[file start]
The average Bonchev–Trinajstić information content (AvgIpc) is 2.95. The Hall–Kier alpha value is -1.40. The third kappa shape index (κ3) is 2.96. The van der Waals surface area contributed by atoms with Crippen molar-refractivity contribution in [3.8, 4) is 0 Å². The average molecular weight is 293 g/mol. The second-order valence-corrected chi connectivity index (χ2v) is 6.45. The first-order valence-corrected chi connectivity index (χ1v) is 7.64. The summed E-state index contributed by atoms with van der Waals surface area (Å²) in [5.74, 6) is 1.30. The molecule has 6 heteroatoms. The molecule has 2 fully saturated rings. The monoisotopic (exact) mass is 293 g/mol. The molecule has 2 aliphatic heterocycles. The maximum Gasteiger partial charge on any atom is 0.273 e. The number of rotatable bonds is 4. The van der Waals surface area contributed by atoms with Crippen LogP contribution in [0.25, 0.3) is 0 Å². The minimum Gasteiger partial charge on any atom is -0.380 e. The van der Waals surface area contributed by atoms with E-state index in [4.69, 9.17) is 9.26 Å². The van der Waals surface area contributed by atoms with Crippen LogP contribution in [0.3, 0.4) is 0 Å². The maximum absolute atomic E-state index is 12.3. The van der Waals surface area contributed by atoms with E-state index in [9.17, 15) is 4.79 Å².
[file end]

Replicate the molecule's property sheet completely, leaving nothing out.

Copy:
The average Bonchev–Trinajstić information content (AvgIpc) is 2.95. The Hall–Kier alpha value is -1.40. The third kappa shape index (κ3) is 2.96. The van der Waals surface area contributed by atoms with Crippen molar-refractivity contribution in [3.8, 4) is 0 Å². The average molecular weight is 293 g/mol. The second-order valence-corrected chi connectivity index (χ2v) is 6.45. The first-order valence-corrected chi connectivity index (χ1v) is 7.64. The summed E-state index contributed by atoms with van der Waals surface area (Å²) in [5.74, 6) is 1.30. The molecule has 6 heteroatoms. The molecule has 2 fully saturated rings. The monoisotopic (exact) mass is 293 g/mol. The molecule has 2 aliphatic heterocycles. The maximum Gasteiger partial charge on any atom is 0.273 e. The number of rotatable bonds is 4. The van der Waals surface area contributed by atoms with Crippen LogP contribution in [0.25, 0.3) is 0 Å². The minimum Gasteiger partial charge on any atom is -0.380 e. The van der Waals surface area contributed by atoms with E-state index in [4.69, 9.17) is 9.26 Å². The van der Waals surface area contributed by atoms with Crippen LogP contribution in [0.3, 0.4) is 0 Å². The maximum absolute atomic E-state index is 12.3. The van der Waals surface area contributed by atoms with E-state index in [9.17, 15) is 4.79 Å².